The Metro Washington Council and Community Services Agency’s offices are closed for the holidays and will re-open on Monday, January 4, 2016, when the next edition of Union City will appear. Catch labor history and quotes on Union City Radio on WPFW, 7:15a weekdays or online. We wish everyone happy and safe holidays!
Union City Radio: Weekdays, 7:15am – 7:20am; WPFW-FM 89.3 or click here.
"Your Rights At Work" Call-in Radio Show
Thu, December 24, 12pm – 1pm
WPFW 89.3 FM or listen online
Union City Radio's Chris Garlock hosts, with Labor Heritage Foundation Executive Director Elise Bryant; guests include Labor 411's Cherri Senders on how to make it a union holiday in the nation's capital, Will Fischer of the AFL-CIO's Veteran's Council and "Pray for the Dead" author Gene Bruskin. Click here for archived shows.
by Jos Williams
and Cherri Senders
If it’s December in the nation’s capital, it means residents and visitors alike are gearing up to celebrate the holiday season with family, friends and loved ones. So let’s take a moment to thank our Washington, D.C., union brothers and sisters on the front lines fighting for better wages, hours and benefits for all of us. From retail workers protesting against Walmart’s low wages, to workers at National and Dulles International airports joining the national Fight for $15, workers in the D.C. metro area have participated in dozens of actions in 2015. We can all join the fight for a stronger middle class this holiday season. How? Every time we open our wallet, we can choose to spend our money supporting good employers who treat their workers well. In that spirit, the Metro Washington Council and Labor 411 are proud to present a selected list of D.C. holiday activities and events that union workers make possible, from the National Christmas Tree to ICE! at Marriott’s Gaylord National Resort & Convention Center, Charles Dickens’ “A Christmas Carol” at Ford’s Theatre, “The Nutcracker” by The Washington Ballet at Warner Theatre andZooLights at the National Zoo. Because together, our dollars can make sense.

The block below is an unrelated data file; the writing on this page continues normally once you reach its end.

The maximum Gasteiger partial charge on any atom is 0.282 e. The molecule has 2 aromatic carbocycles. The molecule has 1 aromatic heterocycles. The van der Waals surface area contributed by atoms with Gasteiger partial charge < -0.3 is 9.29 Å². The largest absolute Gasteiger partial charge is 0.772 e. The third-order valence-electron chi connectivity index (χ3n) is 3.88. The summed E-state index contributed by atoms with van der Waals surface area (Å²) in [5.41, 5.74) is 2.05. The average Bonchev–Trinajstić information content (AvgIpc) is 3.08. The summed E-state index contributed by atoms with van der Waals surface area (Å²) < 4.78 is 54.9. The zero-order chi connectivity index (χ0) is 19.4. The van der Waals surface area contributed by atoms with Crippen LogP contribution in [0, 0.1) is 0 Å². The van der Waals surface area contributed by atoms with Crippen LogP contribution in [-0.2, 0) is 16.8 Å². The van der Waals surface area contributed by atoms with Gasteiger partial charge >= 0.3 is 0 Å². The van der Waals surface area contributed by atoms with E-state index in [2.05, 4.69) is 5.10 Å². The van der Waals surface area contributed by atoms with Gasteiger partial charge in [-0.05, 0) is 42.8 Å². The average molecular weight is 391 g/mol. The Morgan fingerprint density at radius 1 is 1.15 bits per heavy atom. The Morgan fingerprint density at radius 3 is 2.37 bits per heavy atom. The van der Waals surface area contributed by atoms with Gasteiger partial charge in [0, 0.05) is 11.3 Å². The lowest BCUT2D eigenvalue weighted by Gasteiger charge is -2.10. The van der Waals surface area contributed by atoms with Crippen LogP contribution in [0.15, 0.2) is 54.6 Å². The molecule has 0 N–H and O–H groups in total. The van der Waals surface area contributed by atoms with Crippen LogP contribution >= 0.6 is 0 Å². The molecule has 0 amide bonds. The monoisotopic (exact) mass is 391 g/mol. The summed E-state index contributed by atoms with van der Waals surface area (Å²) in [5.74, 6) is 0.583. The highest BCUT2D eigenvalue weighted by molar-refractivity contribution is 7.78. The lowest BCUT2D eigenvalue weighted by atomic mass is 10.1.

- Jos Williams is the president of the Metro Washington Council, AFL-CIO; Cherri Senders is the publisher of Labor 411. Adapted from a post on the AFL-CIO blog.
Such a terrible sight I never did see
We carried our children back up to their tree
The scabs outside still laughed at their spree
And the children that died there were seventy three
The piano played a slow funeral tune
And the town was lit up by a cold Christmas moon
The parents they cried and the miners they moaned
"See what your greed for money has done"
On December 24, 1913, seventy-two copper miners’ children died in a panic caused by a company stooge at Calumet, Mich., who shouted “fire” up the stairs into a crowded hall where the children had gathered. They were crushed against closed doors when they tried to flee.